SENIOR Presidential Advisor to government, Mr Yaw Osafo-Maafo says the Abidjan-Lagos Corridor Highway project is high on the priority list of government and so “we keenly look forward to the day that the sod will be cut for the commencement of works.”
Ghana’s section of the project is 576km and traverses five regions.
The Senior Minister assured the Economic Community of West African States of the commitment of the government of Ghana to the successful implementation of the project, saying “we shall continue to discharge our responsibilities as required of member states.”
Mr Osafo-Maafo who was speaking on behalf of the Vice President , Dr Mahamudu Bawumia at the 19th Technical Experts and Ministering Steering Committee Meeting of the six lane supra highway said “this road is key in realising the full benefits of the African Continental Free Trade Area.”
“The integration of the rail infrastructure and industrial zones along the corridor will help the sub-region achieve the full potential of this highway project,” he added.
The project is a 1,028-kilometer road that connects five countries starting from Bingerville in Abidjan to Eric Moore in Lagos and is estimated to cost some $15bilion.
According to the Project Treaty signed by the five Heads of State and Governments, an Abidjan-Lagos Corridor Management Authority (ALCoMA) will be established to construct, manage, and operate the six-lane Highway and related economic development activities.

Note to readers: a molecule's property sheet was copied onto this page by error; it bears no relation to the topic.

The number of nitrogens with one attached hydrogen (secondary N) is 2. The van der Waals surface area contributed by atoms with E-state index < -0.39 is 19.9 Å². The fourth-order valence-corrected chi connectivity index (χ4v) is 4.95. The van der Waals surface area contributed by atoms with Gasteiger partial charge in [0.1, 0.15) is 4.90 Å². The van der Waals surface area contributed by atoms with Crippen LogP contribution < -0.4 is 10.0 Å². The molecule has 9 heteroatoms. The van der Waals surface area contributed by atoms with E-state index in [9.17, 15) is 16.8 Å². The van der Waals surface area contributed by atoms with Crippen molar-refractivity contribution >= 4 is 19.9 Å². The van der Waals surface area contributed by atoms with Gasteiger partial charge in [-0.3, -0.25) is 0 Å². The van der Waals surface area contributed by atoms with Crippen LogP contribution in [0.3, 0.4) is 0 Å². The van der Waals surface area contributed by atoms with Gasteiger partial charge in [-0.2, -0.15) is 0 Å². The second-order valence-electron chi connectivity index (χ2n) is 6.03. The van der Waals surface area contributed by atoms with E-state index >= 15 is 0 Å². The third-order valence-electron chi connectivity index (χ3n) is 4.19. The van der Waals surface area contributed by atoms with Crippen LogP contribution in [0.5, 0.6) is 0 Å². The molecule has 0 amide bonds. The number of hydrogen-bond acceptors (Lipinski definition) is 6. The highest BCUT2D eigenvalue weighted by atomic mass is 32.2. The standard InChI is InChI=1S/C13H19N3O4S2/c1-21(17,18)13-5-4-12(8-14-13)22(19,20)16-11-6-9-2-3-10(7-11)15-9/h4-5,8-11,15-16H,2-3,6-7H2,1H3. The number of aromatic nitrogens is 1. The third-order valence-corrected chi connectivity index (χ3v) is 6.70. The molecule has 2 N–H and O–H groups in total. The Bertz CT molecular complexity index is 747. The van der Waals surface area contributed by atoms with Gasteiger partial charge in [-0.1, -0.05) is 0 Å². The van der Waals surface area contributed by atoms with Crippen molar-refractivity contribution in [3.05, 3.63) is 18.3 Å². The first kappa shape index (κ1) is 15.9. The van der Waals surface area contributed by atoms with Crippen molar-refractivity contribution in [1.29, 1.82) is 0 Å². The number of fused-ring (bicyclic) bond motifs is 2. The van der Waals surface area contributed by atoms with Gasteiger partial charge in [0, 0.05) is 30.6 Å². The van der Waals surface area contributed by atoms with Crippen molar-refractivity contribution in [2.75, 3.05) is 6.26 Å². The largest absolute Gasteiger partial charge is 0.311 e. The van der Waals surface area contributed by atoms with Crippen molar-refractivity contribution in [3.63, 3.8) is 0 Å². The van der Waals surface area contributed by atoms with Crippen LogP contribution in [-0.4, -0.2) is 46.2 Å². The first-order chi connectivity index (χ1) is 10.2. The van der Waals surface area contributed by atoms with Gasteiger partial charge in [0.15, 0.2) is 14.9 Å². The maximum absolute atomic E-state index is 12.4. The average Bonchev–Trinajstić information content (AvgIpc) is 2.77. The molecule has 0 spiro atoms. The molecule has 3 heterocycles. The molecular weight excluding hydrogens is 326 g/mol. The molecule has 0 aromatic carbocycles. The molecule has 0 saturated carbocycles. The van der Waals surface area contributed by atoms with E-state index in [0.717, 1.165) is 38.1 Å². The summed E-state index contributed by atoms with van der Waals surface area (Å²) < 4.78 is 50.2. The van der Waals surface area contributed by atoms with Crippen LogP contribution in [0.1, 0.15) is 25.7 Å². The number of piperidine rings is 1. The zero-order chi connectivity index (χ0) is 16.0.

The Presidential Advisor noted that the alignment of the road in Ghana largely through green fields was necessary to reduce the social impact, adding that “the proposal to bypass Accra and also to construct a 3km tunnel through the Akwapim Hills to avoid the extensive displacement of communities is commendable.”
Mr Osafo-Maafo reiterated that “the Government of Ghana places a high premium on the development of roads in the country. Roads are key to the socio-economic development of our country. It is for this reason that for the past seven years, the Government, under the leadership of President Nana Addo Dankwa Akufo-Addo, has invested a lot in road construction and the results are visible throughout the country.”
He paid glowing commendation to “our hardworking Minister for Roads and Highways, Mr Kwasi Amoako-Attah, under whose watch the road infrastructure in Ghana has seen such a tremendous uplift.”
According to Mr Osafo-Maafo, the Minister’s dedication to duty and cooperation with every stakeholder in the road industry had resulted in the improvement of the country’s road condition mix.
On his part, the sector minister, Mr Amoako-Attah said Ghana had embarked on sensitization of communities along the proposed alignment for the highway project. The minister disclosed that “our chiefs and people are expectant of the project and cannot wait to see it implemented in their lifetime.”
The ECOWAS Commission envisions an integrated West African economy as part of the broader African Economic Integration plan espoused by the Agenda 2063 of the African Union. Thus, ECOWAS seeks to enhance infrastructure development, recognized as a principal supply chain infrastructure which is required to drive growth and economic integration.